Both filters perform the same contamination removal functions; however, they do so to differing levels of filtration. The first filter is a general purpose filter which protects the high-efficiency filter from bulk contamination. This dual-filter installation ensures a continuous supply of high-quality compressed air with the additional benefits of lower operational costs and minimal maintenance compared to a single high-efficiency filter.
Compressed air dryers are designed to remove only water vapour and not water in a liquid or aerosol form. They also require the use of coalescing filters to work efficiently and achieve dew point.
By design, oil-free compressors do not use oil in the compression chamber; therefore, oil does not contact the air being compressed. However, oil is often used for the lubrication of moving parts and cooling of the machine.
Oil-free compressors typically use elaborate and complicated sealing systems to prevent the lubricating oil from entering the compressed air; however, should the sealing mechanism fail, then there is the possibility of oil entering the compressed air system. Oil vapour from the crank case breather can also be drawn back into the compressor intake.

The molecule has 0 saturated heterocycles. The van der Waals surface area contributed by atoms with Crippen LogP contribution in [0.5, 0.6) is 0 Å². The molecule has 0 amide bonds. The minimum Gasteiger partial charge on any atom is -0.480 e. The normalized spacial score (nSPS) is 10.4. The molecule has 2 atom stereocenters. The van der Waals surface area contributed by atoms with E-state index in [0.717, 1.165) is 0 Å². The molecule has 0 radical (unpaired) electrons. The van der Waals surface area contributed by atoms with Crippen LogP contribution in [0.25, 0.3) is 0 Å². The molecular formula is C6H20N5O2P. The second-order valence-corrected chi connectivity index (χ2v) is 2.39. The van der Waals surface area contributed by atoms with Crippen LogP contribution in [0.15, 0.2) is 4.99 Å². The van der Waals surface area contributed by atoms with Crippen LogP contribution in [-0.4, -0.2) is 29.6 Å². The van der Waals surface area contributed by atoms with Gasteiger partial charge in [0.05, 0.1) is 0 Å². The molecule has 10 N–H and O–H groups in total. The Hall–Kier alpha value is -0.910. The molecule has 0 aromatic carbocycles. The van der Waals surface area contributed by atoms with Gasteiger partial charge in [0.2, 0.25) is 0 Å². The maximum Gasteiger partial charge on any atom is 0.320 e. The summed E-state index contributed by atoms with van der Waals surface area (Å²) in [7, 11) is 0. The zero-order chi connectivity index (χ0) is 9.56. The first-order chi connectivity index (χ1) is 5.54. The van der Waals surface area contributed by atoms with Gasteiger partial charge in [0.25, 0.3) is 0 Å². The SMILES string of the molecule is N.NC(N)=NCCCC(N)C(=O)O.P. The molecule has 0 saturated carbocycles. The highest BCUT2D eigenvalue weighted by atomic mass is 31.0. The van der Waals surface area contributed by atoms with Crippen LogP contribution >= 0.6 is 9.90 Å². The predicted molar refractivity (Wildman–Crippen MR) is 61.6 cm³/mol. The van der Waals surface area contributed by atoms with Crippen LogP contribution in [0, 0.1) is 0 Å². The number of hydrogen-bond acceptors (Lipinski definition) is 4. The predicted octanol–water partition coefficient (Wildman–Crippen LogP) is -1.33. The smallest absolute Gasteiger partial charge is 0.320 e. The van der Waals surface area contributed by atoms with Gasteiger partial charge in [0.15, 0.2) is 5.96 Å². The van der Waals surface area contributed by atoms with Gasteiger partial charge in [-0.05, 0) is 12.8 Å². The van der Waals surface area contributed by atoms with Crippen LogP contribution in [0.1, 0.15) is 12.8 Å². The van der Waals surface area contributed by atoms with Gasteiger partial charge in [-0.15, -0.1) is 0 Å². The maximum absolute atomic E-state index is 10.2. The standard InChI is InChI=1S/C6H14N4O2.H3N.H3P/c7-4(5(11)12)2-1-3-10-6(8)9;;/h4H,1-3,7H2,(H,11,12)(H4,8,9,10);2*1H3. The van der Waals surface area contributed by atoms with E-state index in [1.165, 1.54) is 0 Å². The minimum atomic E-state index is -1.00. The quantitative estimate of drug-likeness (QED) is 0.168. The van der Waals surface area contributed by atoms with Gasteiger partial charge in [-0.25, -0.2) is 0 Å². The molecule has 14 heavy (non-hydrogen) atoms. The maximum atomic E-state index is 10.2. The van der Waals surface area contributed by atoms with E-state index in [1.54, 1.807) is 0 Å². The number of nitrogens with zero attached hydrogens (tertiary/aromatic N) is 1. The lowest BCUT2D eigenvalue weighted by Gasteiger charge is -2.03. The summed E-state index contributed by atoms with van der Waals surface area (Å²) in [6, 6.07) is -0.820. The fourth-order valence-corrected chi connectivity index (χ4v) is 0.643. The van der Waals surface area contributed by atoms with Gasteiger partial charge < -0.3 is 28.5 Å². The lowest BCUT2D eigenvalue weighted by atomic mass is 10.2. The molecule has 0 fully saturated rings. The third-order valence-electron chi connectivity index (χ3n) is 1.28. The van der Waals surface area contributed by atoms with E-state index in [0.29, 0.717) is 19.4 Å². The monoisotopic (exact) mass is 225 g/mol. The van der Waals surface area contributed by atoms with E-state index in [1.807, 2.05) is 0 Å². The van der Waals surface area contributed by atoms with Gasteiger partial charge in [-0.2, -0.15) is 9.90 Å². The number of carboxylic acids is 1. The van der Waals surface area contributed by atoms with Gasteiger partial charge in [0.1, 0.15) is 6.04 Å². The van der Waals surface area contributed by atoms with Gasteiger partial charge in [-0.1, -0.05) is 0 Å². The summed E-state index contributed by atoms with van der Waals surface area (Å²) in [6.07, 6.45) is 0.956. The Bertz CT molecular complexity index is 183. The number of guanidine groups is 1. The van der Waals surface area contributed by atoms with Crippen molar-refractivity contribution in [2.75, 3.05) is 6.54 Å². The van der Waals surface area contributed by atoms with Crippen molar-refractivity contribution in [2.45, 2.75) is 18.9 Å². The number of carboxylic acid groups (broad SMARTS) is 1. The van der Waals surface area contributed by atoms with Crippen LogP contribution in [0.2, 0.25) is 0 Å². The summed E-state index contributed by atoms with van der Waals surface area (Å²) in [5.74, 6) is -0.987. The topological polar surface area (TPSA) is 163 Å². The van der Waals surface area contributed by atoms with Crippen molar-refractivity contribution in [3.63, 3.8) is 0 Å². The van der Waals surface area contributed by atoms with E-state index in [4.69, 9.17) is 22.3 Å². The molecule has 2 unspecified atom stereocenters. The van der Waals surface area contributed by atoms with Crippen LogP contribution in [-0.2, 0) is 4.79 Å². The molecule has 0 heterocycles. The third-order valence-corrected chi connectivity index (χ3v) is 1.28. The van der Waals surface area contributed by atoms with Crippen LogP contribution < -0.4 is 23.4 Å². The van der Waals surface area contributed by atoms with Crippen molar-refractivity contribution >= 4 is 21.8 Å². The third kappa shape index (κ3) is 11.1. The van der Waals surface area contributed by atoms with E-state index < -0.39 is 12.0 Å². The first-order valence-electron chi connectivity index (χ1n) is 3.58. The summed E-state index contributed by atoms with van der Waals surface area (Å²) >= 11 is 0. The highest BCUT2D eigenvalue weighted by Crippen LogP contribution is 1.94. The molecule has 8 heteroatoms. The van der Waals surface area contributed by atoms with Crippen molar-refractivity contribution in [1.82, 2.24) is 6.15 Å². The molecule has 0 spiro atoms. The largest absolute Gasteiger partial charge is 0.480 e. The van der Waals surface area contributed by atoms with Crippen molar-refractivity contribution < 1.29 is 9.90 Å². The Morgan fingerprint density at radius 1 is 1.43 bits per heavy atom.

ISO8573-1 is the International Standard for Compressed Air Purity and provides differing classifications for air quality. Class 0 is the most stringent of the classifications, and many compressor manufacturers claim oil-free compressors are compliant with Class 0.
A number of compressor manufacturers claim the delivered air from their oil-free compressors is in compliance with Class 0. Class 0 does not mean zero contamination. If the compressor was tested in clean room conditions, the contamination detected at the outlet would be minimal. Should the same compressor be installed in an urban environment, the level of contamination will be dependent upon what is drawn into the compressor intake, rendering the Class 0 claim invalid.